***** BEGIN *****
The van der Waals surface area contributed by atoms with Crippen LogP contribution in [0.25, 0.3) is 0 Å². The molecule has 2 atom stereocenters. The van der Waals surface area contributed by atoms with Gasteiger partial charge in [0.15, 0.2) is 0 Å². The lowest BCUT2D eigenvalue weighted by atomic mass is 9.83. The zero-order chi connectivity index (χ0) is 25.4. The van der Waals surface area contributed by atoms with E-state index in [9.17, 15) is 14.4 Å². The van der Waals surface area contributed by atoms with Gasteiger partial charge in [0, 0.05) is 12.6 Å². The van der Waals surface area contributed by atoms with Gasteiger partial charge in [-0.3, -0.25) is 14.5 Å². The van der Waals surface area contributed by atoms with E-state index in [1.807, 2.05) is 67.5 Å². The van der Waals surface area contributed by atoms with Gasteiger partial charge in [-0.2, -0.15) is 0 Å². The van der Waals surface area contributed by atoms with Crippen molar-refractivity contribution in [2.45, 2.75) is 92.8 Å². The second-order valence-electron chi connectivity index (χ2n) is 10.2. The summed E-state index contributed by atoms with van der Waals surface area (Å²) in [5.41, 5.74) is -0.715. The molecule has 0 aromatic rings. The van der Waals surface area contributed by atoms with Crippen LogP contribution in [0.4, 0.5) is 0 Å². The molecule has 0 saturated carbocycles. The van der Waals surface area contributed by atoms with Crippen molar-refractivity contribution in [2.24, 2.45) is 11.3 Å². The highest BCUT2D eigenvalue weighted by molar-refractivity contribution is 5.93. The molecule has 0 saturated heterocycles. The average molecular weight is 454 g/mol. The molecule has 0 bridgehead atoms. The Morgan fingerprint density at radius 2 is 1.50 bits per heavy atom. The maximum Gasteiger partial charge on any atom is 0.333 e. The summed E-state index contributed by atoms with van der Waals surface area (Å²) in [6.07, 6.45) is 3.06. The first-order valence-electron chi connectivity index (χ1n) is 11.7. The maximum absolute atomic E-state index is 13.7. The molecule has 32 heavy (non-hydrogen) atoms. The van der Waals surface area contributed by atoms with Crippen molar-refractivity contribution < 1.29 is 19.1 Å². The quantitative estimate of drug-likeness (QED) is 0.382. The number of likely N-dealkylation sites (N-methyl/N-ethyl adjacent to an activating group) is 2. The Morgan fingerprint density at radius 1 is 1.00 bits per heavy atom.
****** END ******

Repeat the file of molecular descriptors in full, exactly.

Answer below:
The van der Waals surface area contributed by atoms with Crippen LogP contribution in [0.25, 0.3) is 0 Å². The molecule has 2 atom stereocenters. The van der Waals surface area contributed by atoms with Gasteiger partial charge in [0.15, 0.2) is 0 Å². The lowest BCUT2D eigenvalue weighted by atomic mass is 9.83. The zero-order chi connectivity index (χ0) is 25.4. The van der Waals surface area contributed by atoms with E-state index in [9.17, 15) is 14.4 Å². The van der Waals surface area contributed by atoms with Gasteiger partial charge in [0, 0.05) is 12.6 Å². The van der Waals surface area contributed by atoms with Gasteiger partial charge in [-0.3, -0.25) is 14.5 Å². The van der Waals surface area contributed by atoms with E-state index in [1.807, 2.05) is 67.5 Å². The van der Waals surface area contributed by atoms with Gasteiger partial charge in [-0.2, -0.15) is 0 Å². The van der Waals surface area contributed by atoms with Crippen molar-refractivity contribution in [2.45, 2.75) is 92.8 Å². The second-order valence-electron chi connectivity index (χ2n) is 10.2. The summed E-state index contributed by atoms with van der Waals surface area (Å²) in [5.41, 5.74) is -0.715. The molecule has 0 aromatic rings. The van der Waals surface area contributed by atoms with Crippen LogP contribution in [0.4, 0.5) is 0 Å². The molecule has 0 saturated carbocycles. The van der Waals surface area contributed by atoms with Crippen molar-refractivity contribution in [2.24, 2.45) is 11.3 Å². The highest BCUT2D eigenvalue weighted by molar-refractivity contribution is 5.93. The molecule has 0 saturated heterocycles. The average molecular weight is 454 g/mol. The molecule has 0 bridgehead atoms. The Morgan fingerprint density at radius 2 is 1.50 bits per heavy atom. The maximum Gasteiger partial charge on any atom is 0.333 e. The summed E-state index contributed by atoms with van der Waals surface area (Å²) in [6.07, 6.45) is 3.06. The first-order valence-electron chi connectivity index (χ1n) is 11.7. The maximum absolute atomic E-state index is 13.7. The molecule has 32 heavy (non-hydrogen) atoms. The van der Waals surface area contributed by atoms with Crippen molar-refractivity contribution < 1.29 is 19.1 Å². The quantitative estimate of drug-likeness (QED) is 0.382. The number of likely N-dealkylation sites (N-methyl/N-ethyl adjacent to an activating group) is 2. The Morgan fingerprint density at radius 1 is 1.00 bits per heavy atom.